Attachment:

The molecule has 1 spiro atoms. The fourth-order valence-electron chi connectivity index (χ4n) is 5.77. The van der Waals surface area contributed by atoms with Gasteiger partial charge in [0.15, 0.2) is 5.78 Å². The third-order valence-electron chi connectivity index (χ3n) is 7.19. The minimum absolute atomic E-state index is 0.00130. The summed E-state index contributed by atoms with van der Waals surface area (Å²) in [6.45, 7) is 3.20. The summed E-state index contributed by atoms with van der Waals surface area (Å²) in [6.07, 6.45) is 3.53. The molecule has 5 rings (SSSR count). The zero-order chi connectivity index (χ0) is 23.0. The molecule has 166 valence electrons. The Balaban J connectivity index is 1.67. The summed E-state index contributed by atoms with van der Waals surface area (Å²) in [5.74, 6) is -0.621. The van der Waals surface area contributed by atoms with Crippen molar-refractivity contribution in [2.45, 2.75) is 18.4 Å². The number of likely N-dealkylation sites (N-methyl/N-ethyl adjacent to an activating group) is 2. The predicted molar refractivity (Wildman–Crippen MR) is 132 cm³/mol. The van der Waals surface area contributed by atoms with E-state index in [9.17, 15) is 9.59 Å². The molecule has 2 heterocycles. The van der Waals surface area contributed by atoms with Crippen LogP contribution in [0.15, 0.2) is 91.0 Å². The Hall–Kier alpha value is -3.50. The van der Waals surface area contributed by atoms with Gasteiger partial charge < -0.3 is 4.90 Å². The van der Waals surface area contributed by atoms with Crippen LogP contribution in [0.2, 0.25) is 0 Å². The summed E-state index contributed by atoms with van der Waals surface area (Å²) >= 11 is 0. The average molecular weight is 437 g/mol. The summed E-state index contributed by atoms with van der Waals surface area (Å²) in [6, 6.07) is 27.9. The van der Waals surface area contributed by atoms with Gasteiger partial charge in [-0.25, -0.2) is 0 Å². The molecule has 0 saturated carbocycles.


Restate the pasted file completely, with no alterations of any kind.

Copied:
The molecule has 1 spiro atoms. The fourth-order valence-electron chi connectivity index (χ4n) is 5.77. The van der Waals surface area contributed by atoms with Gasteiger partial charge in [0.15, 0.2) is 5.78 Å². The third-order valence-electron chi connectivity index (χ3n) is 7.19. The minimum absolute atomic E-state index is 0.00130. The summed E-state index contributed by atoms with van der Waals surface area (Å²) in [6.45, 7) is 3.20. The summed E-state index contributed by atoms with van der Waals surface area (Å²) in [6.07, 6.45) is 3.53. The molecule has 5 rings (SSSR count). The zero-order chi connectivity index (χ0) is 23.0. The molecule has 166 valence electrons. The Balaban J connectivity index is 1.67. The summed E-state index contributed by atoms with van der Waals surface area (Å²) in [5.74, 6) is -0.621. The van der Waals surface area contributed by atoms with Crippen molar-refractivity contribution in [2.45, 2.75) is 18.4 Å². The number of likely N-dealkylation sites (N-methyl/N-ethyl adjacent to an activating group) is 2. The predicted molar refractivity (Wildman–Crippen MR) is 132 cm³/mol. The van der Waals surface area contributed by atoms with E-state index in [9.17, 15) is 9.59 Å². The molecule has 2 heterocycles. The van der Waals surface area contributed by atoms with Crippen LogP contribution in [0.15, 0.2) is 91.0 Å². The Hall–Kier alpha value is -3.50. The van der Waals surface area contributed by atoms with Gasteiger partial charge < -0.3 is 4.90 Å². The van der Waals surface area contributed by atoms with Crippen LogP contribution in [0.2, 0.25) is 0 Å². The summed E-state index contributed by atoms with van der Waals surface area (Å²) >= 11 is 0. The average molecular weight is 437 g/mol. The summed E-state index contributed by atoms with van der Waals surface area (Å²) in [6, 6.07) is 27.9. The van der Waals surface area contributed by atoms with Gasteiger partial charge in [-0.25, -0.2) is 0 Å². The molecule has 0 saturated carbocycles.